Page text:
The South West Lincolnshire Clinical Commissioning Group (CCG) is urging those most at risk from flu to protect themselves and their families as a matter of priority with a free flu jab.
Full protection from the vaccine takes up to two weeks to develop and can help prevent vulnerable patients from further health complications associated with influenza such as pneumonia.
Those most at risk include pregnant women, people living with a health condition such as severe asthma, chest or heart complaints, and those aged 65 and over.
Throughout autumn and winter, critical care units across the region become busy with people who should have been vaccinated against flu, most of these patients would have been eligible for a free flu jab on the NHS.
Dr Vindi Bhandal, of the CCG, said: “Influenza can be a very serious illness, even for those who are fit- and for the elderly and ill could even be fatal. There are still people who are not aware of the flu jab, if you think you may be at risk, we urge you to seek information and advice from your GP practice.
“I would strongly advise you to contact your surgery to arrange for your flu jab, and remember this is a preventable illness. Contact your GP surgery now to arrange a convenient appointment and get your jab. It’s quick, safe and free for those most at risk from the virus.”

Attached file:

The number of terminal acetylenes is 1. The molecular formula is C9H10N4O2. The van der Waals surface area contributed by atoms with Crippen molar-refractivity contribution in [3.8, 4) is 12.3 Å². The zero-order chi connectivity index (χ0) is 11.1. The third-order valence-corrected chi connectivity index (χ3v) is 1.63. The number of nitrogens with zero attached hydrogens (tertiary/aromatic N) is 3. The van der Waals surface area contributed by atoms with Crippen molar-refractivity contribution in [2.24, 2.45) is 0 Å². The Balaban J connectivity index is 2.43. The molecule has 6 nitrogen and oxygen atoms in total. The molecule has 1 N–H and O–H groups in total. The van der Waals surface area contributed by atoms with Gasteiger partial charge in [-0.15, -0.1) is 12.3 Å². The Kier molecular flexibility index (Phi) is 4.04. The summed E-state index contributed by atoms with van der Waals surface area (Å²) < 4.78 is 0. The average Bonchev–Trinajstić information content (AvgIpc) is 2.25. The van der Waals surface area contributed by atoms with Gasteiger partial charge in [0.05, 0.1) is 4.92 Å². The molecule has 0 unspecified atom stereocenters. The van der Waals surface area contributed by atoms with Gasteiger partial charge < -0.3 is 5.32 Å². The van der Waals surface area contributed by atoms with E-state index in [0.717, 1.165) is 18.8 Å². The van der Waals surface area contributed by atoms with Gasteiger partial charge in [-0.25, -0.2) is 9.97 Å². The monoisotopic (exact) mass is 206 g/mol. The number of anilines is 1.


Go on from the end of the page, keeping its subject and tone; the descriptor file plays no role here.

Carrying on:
For more information, speak to your GP or local pharmacist, or visit www.nhs.uk/flu
Flu vaccinations are currently offered free of charge to the following ‘at risk’ groups:
* People aged 65 years and over (including those becoming 65 years of age by 31st March 2015)
* All pregnant women (including those women who become pregnant during the flu season).
* Children aged 2-3, who are eligible for a free nasal flu vaccination
* People with a serious medical condition, including Chronic (long-term) respiratory disease, such as severe asthma, chronic obstructive pulmonary disease (COPD) or bronchitis, chronic heart disease, such as heart failure, chronic kidney disease at stage 3, 4 or 5, chronic liver disease, chronic neurological disease, such as Parkinson’s disease or motor neurone disease, diabetes, or a weakened immune system due to disease (such as HIV/AIDS) or treatment (such as cancer treatment).
* People living in long stay residential care homes or other long-stay care facilities where rapid spread is likely to follow introduction of infection and cause high morbidity and mortality. This does not include, for instance, prisons, young offender institutions, or university halls of residence
* People who are in receipt of a carer’s allowance, or those who are the main carer of an older or disabled person whose welfare may be at risk if the carer falls ill.